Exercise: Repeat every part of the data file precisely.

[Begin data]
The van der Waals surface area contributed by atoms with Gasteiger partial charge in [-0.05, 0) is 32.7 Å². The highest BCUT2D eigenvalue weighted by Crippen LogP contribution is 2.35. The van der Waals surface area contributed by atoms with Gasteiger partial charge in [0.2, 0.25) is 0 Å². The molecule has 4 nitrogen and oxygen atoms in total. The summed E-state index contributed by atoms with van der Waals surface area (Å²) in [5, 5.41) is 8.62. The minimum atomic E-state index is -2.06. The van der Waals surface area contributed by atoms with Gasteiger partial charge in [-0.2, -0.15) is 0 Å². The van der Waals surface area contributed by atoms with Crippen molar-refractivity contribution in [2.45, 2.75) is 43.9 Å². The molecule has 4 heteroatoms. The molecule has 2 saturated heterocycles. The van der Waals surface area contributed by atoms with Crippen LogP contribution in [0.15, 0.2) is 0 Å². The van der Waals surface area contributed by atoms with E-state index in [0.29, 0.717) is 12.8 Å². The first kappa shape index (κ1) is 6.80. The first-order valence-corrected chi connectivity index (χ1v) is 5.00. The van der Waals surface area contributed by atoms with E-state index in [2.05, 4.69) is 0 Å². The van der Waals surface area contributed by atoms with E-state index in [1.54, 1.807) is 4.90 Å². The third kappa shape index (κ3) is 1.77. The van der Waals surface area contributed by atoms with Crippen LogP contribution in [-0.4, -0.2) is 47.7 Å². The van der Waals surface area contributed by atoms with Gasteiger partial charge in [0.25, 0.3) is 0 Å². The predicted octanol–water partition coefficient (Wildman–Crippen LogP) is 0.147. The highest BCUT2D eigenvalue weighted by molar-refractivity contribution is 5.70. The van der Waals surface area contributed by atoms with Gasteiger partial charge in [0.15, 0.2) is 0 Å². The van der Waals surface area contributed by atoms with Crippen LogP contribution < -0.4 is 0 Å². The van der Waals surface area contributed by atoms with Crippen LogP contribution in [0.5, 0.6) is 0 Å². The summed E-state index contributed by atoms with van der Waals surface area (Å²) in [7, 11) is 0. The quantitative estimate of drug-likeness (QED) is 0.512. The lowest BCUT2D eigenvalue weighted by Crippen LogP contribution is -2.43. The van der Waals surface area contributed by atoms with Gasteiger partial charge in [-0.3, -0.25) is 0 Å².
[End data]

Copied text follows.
The van der Waals surface area contributed by atoms with Gasteiger partial charge in [-0.05, 0) is 32.7 Å². The highest BCUT2D eigenvalue weighted by Crippen LogP contribution is 2.35. The van der Waals surface area contributed by atoms with Gasteiger partial charge in [0.2, 0.25) is 0 Å². The molecule has 4 nitrogen and oxygen atoms in total. The summed E-state index contributed by atoms with van der Waals surface area (Å²) in [5, 5.41) is 8.62. The minimum atomic E-state index is -2.06. The van der Waals surface area contributed by atoms with Gasteiger partial charge in [-0.2, -0.15) is 0 Å². The van der Waals surface area contributed by atoms with Crippen molar-refractivity contribution in [2.45, 2.75) is 43.9 Å². The molecule has 4 heteroatoms. The molecule has 2 saturated heterocycles. The van der Waals surface area contributed by atoms with Crippen LogP contribution in [0.15, 0.2) is 0 Å². The van der Waals surface area contributed by atoms with E-state index in [0.29, 0.717) is 12.8 Å². The first kappa shape index (κ1) is 6.80. The first-order valence-corrected chi connectivity index (χ1v) is 5.00. The van der Waals surface area contributed by atoms with E-state index in [2.05, 4.69) is 0 Å². The van der Waals surface area contributed by atoms with E-state index in [1.54, 1.807) is 4.90 Å². The third kappa shape index (κ3) is 1.77. The van der Waals surface area contributed by atoms with Crippen LogP contribution in [-0.4, -0.2) is 47.7 Å². The van der Waals surface area contributed by atoms with Gasteiger partial charge in [0.25, 0.3) is 0 Å². The predicted octanol–water partition coefficient (Wildman–Crippen LogP) is 0.147. The highest BCUT2D eigenvalue weighted by molar-refractivity contribution is 5.70. The van der Waals surface area contributed by atoms with Gasteiger partial charge in [0.15, 0.2) is 0 Å². The van der Waals surface area contributed by atoms with Crippen LogP contribution < -0.4 is 0 Å². The van der Waals surface area contributed by atoms with Crippen LogP contribution in [0.5, 0.6) is 0 Å². The summed E-state index contributed by atoms with van der Waals surface area (Å²) in [7, 11) is 0. The quantitative estimate of drug-likeness (QED) is 0.512. The lowest BCUT2D eigenvalue weighted by Crippen LogP contribution is -2.43. The van der Waals surface area contributed by atoms with Gasteiger partial charge in [-0.3, -0.25) is 0 Å².